RGB Nighttime Microphysics at ABQ

Early morning low clouds and fog on April 6, 2012 across the eastern plains of NM were detected exceptionally well in the new RGB nighttime microphysics product at ABQ.  The first image shows the fog and low clouds along the TX state line creeping westward into NM.  The fog and low clouds across the east contrast very well with the mid level cloud cover farther to the west over the Sangre de Cristo and San Juan mountains.  The second imagery is the MODIS 11-3.9micron product.  Note the presence of speckled yellow areas over the east central and southeast portions of the state that are not present in the RGB imagery.  This information was useful for composing short-term forecasts.  A graphicast was also created using the combined fog depth product later in the morning as it is available roughly every 20 minutes versus the swath dependent MODIS.

MODIS RGB NT microphysics product 20120406 0835UTC

Hybrid_Fog_SRW_20120406_0832UTC

Short-term graphicast 20120406

4 thoughts on “RGB Nighttime Microphysics at ABQ

  1. Brian, I enjoyed reading your post and seeing the application of the RGB imagery as an improvement over the standard GOES 11-3.9 spectral difference product. I would like to add that the Night-time Microphysics RGB indication of fog in the upper right of the posted image (northeast NM, norwest TX) has variations in the shades of aqua (i.e. fog). Note that the western edge of the aqua has brighter, more solid aqua coloring. Fog is likely more dense here. A bit more to the east, the aqua coloring is a bit darker due to influence of the underlying surface emissions; hence more of the blue color is contributing here as the warm surface temperature emissions come through the fog in this area. Fog here may be a bit more disperse or non-uniform.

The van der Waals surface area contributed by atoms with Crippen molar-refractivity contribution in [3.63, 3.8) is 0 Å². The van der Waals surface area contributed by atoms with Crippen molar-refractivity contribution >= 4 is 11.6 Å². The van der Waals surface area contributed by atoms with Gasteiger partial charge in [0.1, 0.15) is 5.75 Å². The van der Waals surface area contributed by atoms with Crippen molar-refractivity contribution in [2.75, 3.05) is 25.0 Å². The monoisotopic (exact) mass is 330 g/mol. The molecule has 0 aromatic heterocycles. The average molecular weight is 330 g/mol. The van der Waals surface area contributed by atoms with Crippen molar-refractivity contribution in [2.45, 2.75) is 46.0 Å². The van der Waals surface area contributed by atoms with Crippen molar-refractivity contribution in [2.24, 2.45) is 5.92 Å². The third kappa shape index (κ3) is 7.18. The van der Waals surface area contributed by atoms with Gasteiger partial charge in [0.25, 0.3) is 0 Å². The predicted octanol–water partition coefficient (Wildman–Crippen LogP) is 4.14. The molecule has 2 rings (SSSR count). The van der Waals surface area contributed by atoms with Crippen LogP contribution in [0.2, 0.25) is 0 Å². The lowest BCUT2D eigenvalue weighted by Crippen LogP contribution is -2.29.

2. Hey Brian…nice post!

    It was also interesting to note the differences between the Nighttime Microphysics RGB vs. the 11-3.9u imagery. In particular, the area of “noisy” appearance in the 11-3.9u imagery (the yellow blotches) is not nearly as readily apparent as in the RGB imagery. The observations likewise seem to indicate that neither fog nor low clouds were present in these areas in central to east-central NM. However, do you happen to know if shallow fog was present in those areas that morning? I have often seen this blotchy appearance in the 11-3.9 imagery here in our forecast area (Huntsville, AL), but it is often not associated with any type of low cloud or fog.

    • Thanks Kris. We were not able to find any indication of fog in those areas with the yellow blotches. Interestingly the yellow areas farther south follow closely with the topographical relief of the Caprock and the Pecos River Valley. I wonder if it is possible that there is some contribution from the surface vegetation or emissivity in those areas that creates this effect…which can also be seen as a more purplish pink in the NT micro physics product. Now I am curious what the GVF depicted for that day.

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